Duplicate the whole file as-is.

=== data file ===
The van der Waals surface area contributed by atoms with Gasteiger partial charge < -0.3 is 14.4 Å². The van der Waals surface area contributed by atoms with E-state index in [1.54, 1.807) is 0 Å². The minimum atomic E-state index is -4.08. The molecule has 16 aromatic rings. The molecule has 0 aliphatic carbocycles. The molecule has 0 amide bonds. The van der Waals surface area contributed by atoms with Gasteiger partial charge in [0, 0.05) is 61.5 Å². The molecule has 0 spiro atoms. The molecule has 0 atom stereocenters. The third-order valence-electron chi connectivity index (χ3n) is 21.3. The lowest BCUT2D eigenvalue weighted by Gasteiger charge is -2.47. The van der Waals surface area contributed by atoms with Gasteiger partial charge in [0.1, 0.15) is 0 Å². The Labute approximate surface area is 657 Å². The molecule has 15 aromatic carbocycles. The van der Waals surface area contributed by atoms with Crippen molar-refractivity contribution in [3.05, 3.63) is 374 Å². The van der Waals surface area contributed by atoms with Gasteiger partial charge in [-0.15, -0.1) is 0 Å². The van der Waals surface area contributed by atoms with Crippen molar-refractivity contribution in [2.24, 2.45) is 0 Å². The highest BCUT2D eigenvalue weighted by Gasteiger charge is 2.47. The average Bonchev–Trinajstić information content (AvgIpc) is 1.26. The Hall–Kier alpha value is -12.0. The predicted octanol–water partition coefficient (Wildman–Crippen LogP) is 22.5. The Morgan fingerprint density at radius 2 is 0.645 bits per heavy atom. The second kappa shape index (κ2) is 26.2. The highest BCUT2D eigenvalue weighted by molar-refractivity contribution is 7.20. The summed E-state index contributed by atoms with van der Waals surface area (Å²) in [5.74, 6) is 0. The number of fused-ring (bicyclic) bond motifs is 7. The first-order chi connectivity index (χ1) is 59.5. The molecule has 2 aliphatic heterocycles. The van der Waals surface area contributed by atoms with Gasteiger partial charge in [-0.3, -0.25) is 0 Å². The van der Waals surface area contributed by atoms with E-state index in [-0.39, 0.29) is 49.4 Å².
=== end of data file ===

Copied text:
The van der Waals surface area contributed by atoms with Gasteiger partial charge < -0.3 is 14.4 Å². The van der Waals surface area contributed by atoms with E-state index in [1.54, 1.807) is 0 Å². The minimum atomic E-state index is -4.08. The molecule has 16 aromatic rings. The molecule has 0 aliphatic carbocycles. The molecule has 0 amide bonds. The van der Waals surface area contributed by atoms with Gasteiger partial charge in [0, 0.05) is 61.5 Å². The molecule has 0 spiro atoms. The molecule has 0 atom stereocenters. The third-order valence-electron chi connectivity index (χ3n) is 21.3. The lowest BCUT2D eigenvalue weighted by Gasteiger charge is -2.47. The van der Waals surface area contributed by atoms with Gasteiger partial charge in [0.1, 0.15) is 0 Å². The Labute approximate surface area is 657 Å². The molecule has 15 aromatic carbocycles. The van der Waals surface area contributed by atoms with Crippen molar-refractivity contribution in [3.05, 3.63) is 374 Å². The van der Waals surface area contributed by atoms with Gasteiger partial charge in [-0.15, -0.1) is 0 Å². The van der Waals surface area contributed by atoms with Crippen molar-refractivity contribution in [2.24, 2.45) is 0 Å². The highest BCUT2D eigenvalue weighted by Gasteiger charge is 2.47. The average Bonchev–Trinajstić information content (AvgIpc) is 1.26. The Hall–Kier alpha value is -12.0. The predicted octanol–water partition coefficient (Wildman–Crippen LogP) is 22.5. The Morgan fingerprint density at radius 2 is 0.645 bits per heavy atom. The second kappa shape index (κ2) is 26.2. The highest BCUT2D eigenvalue weighted by molar-refractivity contribution is 7.20. The summed E-state index contributed by atoms with van der Waals surface area (Å²) in [5.74, 6) is 0. The number of fused-ring (bicyclic) bond motifs is 7. The first-order chi connectivity index (χ1) is 59.5. The molecule has 2 aliphatic heterocycles. The van der Waals surface area contributed by atoms with Gasteiger partial charge in [-0.3, -0.25) is 0 Å². The van der Waals surface area contributed by atoms with E-state index in [-0.39, 0.29) is 49.4 Å².